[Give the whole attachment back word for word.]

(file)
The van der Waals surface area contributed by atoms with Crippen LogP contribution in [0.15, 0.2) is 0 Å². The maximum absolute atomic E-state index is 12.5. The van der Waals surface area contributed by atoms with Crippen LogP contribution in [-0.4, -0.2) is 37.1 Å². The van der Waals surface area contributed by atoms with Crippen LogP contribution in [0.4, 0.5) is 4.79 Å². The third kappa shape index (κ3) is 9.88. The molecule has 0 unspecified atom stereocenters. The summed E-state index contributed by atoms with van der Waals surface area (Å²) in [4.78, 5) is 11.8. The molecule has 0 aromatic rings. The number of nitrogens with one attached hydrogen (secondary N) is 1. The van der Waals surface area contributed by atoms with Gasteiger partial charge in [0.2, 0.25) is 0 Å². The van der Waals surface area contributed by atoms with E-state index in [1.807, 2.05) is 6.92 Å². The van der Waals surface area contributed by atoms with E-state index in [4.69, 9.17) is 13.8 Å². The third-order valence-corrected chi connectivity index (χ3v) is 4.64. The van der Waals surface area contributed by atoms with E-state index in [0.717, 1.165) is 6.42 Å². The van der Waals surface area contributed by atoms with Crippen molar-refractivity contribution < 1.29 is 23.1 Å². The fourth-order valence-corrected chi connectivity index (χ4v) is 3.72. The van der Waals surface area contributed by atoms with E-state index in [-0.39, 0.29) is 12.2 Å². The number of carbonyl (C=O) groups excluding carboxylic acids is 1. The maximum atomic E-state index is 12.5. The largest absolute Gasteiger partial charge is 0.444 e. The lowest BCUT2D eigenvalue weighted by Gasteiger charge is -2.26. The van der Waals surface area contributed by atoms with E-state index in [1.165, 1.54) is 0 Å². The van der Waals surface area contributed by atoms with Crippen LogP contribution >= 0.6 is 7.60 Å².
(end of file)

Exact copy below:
The van der Waals surface area contributed by atoms with Crippen LogP contribution in [0.15, 0.2) is 0 Å². The maximum absolute atomic E-state index is 12.5. The van der Waals surface area contributed by atoms with Crippen LogP contribution in [-0.4, -0.2) is 37.1 Å². The van der Waals surface area contributed by atoms with Crippen LogP contribution in [0.4, 0.5) is 4.79 Å². The third kappa shape index (κ3) is 9.88. The molecule has 0 unspecified atom stereocenters. The summed E-state index contributed by atoms with van der Waals surface area (Å²) in [4.78, 5) is 11.8. The molecule has 0 aromatic rings. The number of nitrogens with one attached hydrogen (secondary N) is 1. The van der Waals surface area contributed by atoms with Gasteiger partial charge in [0.2, 0.25) is 0 Å². The van der Waals surface area contributed by atoms with E-state index in [1.807, 2.05) is 6.92 Å². The van der Waals surface area contributed by atoms with E-state index in [4.69, 9.17) is 13.8 Å². The third-order valence-corrected chi connectivity index (χ3v) is 4.64. The van der Waals surface area contributed by atoms with E-state index in [0.717, 1.165) is 6.42 Å². The van der Waals surface area contributed by atoms with Crippen molar-refractivity contribution < 1.29 is 23.1 Å². The fourth-order valence-corrected chi connectivity index (χ4v) is 3.72. The van der Waals surface area contributed by atoms with E-state index in [-0.39, 0.29) is 12.2 Å². The number of carbonyl (C=O) groups excluding carboxylic acids is 1. The maximum atomic E-state index is 12.5. The largest absolute Gasteiger partial charge is 0.444 e. The lowest BCUT2D eigenvalue weighted by Gasteiger charge is -2.26. The van der Waals surface area contributed by atoms with E-state index in [1.165, 1.54) is 0 Å². The van der Waals surface area contributed by atoms with Crippen LogP contribution >= 0.6 is 7.60 Å².